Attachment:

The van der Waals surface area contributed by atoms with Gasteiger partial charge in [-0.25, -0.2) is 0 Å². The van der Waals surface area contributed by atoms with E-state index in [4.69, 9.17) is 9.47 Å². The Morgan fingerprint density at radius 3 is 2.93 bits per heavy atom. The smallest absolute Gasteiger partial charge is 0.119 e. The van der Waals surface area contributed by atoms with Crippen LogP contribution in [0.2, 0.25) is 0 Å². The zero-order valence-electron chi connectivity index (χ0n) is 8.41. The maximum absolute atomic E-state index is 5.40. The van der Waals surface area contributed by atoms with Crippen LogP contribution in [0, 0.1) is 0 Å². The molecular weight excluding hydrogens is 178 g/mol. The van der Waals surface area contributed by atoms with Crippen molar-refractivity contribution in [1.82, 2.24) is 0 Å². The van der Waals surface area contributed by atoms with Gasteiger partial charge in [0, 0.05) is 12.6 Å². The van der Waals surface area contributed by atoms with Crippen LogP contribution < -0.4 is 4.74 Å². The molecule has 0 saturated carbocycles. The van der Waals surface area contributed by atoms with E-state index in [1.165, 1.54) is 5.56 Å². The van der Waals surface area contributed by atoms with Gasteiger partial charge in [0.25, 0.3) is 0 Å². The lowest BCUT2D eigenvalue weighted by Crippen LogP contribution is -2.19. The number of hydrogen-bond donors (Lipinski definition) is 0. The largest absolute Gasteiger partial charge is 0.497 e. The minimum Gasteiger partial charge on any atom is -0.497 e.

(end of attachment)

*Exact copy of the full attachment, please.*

The van der Waals surface area contributed by atoms with Gasteiger partial charge in [-0.25, -0.2) is 0 Å². The van der Waals surface area contributed by atoms with E-state index in [4.69, 9.17) is 9.47 Å². The Morgan fingerprint density at radius 3 is 2.93 bits per heavy atom. The smallest absolute Gasteiger partial charge is 0.119 e. The van der Waals surface area contributed by atoms with Crippen LogP contribution in [0.2, 0.25) is 0 Å². The zero-order valence-electron chi connectivity index (χ0n) is 8.41. The maximum absolute atomic E-state index is 5.40. The van der Waals surface area contributed by atoms with Crippen LogP contribution in [0, 0.1) is 0 Å². The molecular weight excluding hydrogens is 178 g/mol. The van der Waals surface area contributed by atoms with Crippen molar-refractivity contribution in [1.82, 2.24) is 0 Å². The van der Waals surface area contributed by atoms with Gasteiger partial charge in [0, 0.05) is 12.6 Å². The van der Waals surface area contributed by atoms with Crippen LogP contribution < -0.4 is 4.74 Å². The molecule has 0 saturated carbocycles. The van der Waals surface area contributed by atoms with E-state index in [1.165, 1.54) is 5.56 Å². The van der Waals surface area contributed by atoms with Gasteiger partial charge in [0.25, 0.3) is 0 Å². The lowest BCUT2D eigenvalue weighted by Crippen LogP contribution is -2.19. The number of hydrogen-bond donors (Lipinski definition) is 0. The largest absolute Gasteiger partial charge is 0.497 e. The minimum Gasteiger partial charge on any atom is -0.497 e.